The Rock…

The Rock

As well as books I have used films as sources of inspiration for my posts. However, the inspiration for this post comes from a personal friend. Family dynamics can prove to be a rich source of material.

Robert mentioned a conversation that he had with his younger sister in regard to the family.

Robert: And who is your rock?
Younger Sister: You are.
Robert: And do you know who is my rock? Jesus.

Robert has an elderly mother, living on her own in Melbourne, who regularly phones his younger sister to offload her troubles and woes. The younger sister already weighed down with Mum’s woes has an older sister who also rings and offloads her burdens.

Robert, the older brother, likes to call his younger sister to chat and listen. You know how it is in families. One person among the siblings is seen as the rock. And, on this particular occasion Robert, who is often the final person in the chain of family conversation, chose to declare Jesus as his rock.

This was no idle declaration on Robert’s part. Nor were they hollow words he had conveyed to his sister. Rather it was a declaration based on the firm conviction that Jesus is a firm rock and shelter. This conviction has been wrought out of difficult times. Robert knows about the storms that can rage on life’s journey. The storm of a dysfunctional marriage, separation and divorce, visits to the Family Court to secure access to a delightful daughter and on gaining access rights meeting the stringent conditions of access.

And the storm had only just begun!

One evening Robert was called out from a night class he was attending at the local TAFE College. Three friends had arrived and the sledge-hammer blow was delivered. They had come to tell him the sad news that his daughter, the light of his life, had been killed in a road accident. She was eight years old. The full force of the storm struck.

I know in part Robert’s emotional pain and suffering. I have been privileged to observe Robert cling to the foundation of his faith and prove it over the years. Robert is an inspiration and clearly his younger sister values his listening ear and inner strength.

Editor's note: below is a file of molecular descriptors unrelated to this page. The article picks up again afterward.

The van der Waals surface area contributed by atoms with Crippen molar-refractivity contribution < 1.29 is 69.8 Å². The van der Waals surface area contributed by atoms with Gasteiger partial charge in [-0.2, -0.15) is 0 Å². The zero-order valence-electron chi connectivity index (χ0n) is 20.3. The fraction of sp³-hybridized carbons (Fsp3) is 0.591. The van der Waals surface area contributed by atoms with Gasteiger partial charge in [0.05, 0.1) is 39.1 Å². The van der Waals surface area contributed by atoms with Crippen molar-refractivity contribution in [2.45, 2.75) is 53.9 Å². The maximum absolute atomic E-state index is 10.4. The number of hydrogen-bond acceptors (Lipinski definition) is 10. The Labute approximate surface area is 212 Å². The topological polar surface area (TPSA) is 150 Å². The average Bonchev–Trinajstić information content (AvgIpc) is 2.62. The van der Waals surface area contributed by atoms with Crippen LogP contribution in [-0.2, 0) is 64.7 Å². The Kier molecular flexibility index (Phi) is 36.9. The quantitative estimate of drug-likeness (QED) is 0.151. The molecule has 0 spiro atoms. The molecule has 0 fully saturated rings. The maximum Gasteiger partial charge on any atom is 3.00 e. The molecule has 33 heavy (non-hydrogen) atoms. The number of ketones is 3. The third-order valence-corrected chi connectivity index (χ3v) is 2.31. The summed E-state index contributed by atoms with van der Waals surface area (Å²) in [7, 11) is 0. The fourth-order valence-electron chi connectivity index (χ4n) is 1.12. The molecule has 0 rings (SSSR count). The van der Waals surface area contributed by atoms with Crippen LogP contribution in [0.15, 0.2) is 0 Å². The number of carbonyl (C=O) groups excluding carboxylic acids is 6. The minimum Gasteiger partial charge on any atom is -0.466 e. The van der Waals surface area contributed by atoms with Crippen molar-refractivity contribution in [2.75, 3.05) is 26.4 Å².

These days you will find Robert actively engaged in his work, his church, the local walking group, where he was appointed secretary, and to cap it off he has completed several family history publications.

Matthew in his gospel records in chapter seven the story Jesus told of the wise and foolish builders, “…everyone who hears these words of mine and puts them into practice is like a wise man who built his house on a rock.”

And likewise, “But everyone who hears these words of mine and does not put them into practice is like a foolish man who built his house on the sand.” The storm came and the house on the sand fell with a great crash.

The words of the old hymn,

On Christ, the solid Rock, I stand;
All other ground is sinking sand,
All other ground is sinking sand,

are as true today as they were back in the days of the hymn writer.

My hope is built on nothing less.

Forgiveness…

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During my time consulting with people in management I rarely came across a management book that mentioned forgiveness.